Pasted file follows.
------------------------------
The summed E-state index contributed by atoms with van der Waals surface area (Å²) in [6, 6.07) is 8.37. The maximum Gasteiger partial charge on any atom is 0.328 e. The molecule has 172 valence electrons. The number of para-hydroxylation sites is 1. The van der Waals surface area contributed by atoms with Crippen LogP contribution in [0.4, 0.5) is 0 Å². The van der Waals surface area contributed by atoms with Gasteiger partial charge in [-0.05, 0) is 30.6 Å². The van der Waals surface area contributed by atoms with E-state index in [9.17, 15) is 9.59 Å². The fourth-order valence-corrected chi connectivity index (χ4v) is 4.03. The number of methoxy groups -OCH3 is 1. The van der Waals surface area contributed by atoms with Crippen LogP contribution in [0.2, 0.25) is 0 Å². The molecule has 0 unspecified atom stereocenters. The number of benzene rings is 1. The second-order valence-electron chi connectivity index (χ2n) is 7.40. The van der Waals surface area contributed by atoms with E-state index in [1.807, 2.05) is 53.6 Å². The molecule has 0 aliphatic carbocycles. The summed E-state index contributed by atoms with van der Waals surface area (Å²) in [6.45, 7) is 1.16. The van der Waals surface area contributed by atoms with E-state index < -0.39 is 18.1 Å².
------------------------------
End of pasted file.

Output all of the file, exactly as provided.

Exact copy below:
The summed E-state index contributed by atoms with van der Waals surface area (Å²) in [6, 6.07) is 8.37. The maximum Gasteiger partial charge on any atom is 0.328 e. The molecule has 172 valence electrons. The number of para-hydroxylation sites is 1. The van der Waals surface area contributed by atoms with Crippen LogP contribution in [0.4, 0.5) is 0 Å². The van der Waals surface area contributed by atoms with Gasteiger partial charge in [-0.05, 0) is 30.6 Å². The van der Waals surface area contributed by atoms with E-state index in [9.17, 15) is 9.59 Å². The fourth-order valence-corrected chi connectivity index (χ4v) is 4.03. The number of methoxy groups -OCH3 is 1. The van der Waals surface area contributed by atoms with Crippen LogP contribution in [0.2, 0.25) is 0 Å². The molecule has 0 unspecified atom stereocenters. The number of benzene rings is 1. The second-order valence-electron chi connectivity index (χ2n) is 7.40. The van der Waals surface area contributed by atoms with E-state index in [1.807, 2.05) is 53.6 Å². The molecule has 0 aliphatic carbocycles. The summed E-state index contributed by atoms with van der Waals surface area (Å²) in [6.45, 7) is 1.16. The van der Waals surface area contributed by atoms with E-state index < -0.39 is 18.1 Å².